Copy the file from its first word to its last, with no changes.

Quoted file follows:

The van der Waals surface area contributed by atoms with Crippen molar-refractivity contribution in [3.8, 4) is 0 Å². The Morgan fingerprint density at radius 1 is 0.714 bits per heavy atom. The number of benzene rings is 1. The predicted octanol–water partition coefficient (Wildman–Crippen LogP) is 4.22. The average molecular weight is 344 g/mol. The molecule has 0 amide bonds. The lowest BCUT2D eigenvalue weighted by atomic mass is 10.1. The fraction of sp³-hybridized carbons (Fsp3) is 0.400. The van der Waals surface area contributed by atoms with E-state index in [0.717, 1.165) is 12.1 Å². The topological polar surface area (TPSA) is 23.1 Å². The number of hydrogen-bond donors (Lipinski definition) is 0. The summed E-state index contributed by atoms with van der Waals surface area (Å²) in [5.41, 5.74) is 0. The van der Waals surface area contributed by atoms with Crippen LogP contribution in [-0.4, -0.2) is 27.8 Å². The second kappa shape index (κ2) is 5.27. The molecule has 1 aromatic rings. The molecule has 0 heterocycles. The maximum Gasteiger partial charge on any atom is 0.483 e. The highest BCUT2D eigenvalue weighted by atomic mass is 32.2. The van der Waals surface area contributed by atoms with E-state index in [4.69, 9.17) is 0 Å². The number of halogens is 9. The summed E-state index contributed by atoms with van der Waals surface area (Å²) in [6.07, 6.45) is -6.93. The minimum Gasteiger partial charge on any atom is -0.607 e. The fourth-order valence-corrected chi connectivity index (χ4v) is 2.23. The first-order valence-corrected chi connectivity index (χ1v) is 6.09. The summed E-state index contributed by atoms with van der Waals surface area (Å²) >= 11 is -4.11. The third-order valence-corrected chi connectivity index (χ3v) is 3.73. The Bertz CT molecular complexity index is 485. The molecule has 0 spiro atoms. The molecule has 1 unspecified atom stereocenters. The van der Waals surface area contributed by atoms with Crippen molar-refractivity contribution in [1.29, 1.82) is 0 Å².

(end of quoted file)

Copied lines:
The van der Waals surface area contributed by atoms with Crippen molar-refractivity contribution in [3.8, 4) is 0 Å². The Morgan fingerprint density at radius 1 is 0.714 bits per heavy atom. The number of benzene rings is 1. The predicted octanol–water partition coefficient (Wildman–Crippen LogP) is 4.22. The average molecular weight is 344 g/mol. The molecule has 0 amide bonds. The lowest BCUT2D eigenvalue weighted by atomic mass is 10.1. The fraction of sp³-hybridized carbons (Fsp3) is 0.400. The van der Waals surface area contributed by atoms with E-state index in [0.717, 1.165) is 12.1 Å². The topological polar surface area (TPSA) is 23.1 Å². The number of hydrogen-bond donors (Lipinski definition) is 0. The summed E-state index contributed by atoms with van der Waals surface area (Å²) in [5.41, 5.74) is 0. The van der Waals surface area contributed by atoms with Crippen LogP contribution in [-0.4, -0.2) is 27.8 Å². The second kappa shape index (κ2) is 5.27. The molecule has 1 aromatic rings. The molecule has 0 heterocycles. The maximum Gasteiger partial charge on any atom is 0.483 e. The highest BCUT2D eigenvalue weighted by atomic mass is 32.2. The van der Waals surface area contributed by atoms with E-state index in [4.69, 9.17) is 0 Å². The number of halogens is 9. The summed E-state index contributed by atoms with van der Waals surface area (Å²) in [6.07, 6.45) is -6.93. The minimum Gasteiger partial charge on any atom is -0.607 e. The fourth-order valence-corrected chi connectivity index (χ4v) is 2.23. The first-order valence-corrected chi connectivity index (χ1v) is 6.09. The summed E-state index contributed by atoms with van der Waals surface area (Å²) >= 11 is -4.11. The third-order valence-corrected chi connectivity index (χ3v) is 3.73. The Bertz CT molecular complexity index is 485. The molecule has 0 spiro atoms. The molecule has 1 unspecified atom stereocenters. The van der Waals surface area contributed by atoms with Crippen molar-refractivity contribution in [1.29, 1.82) is 0 Å².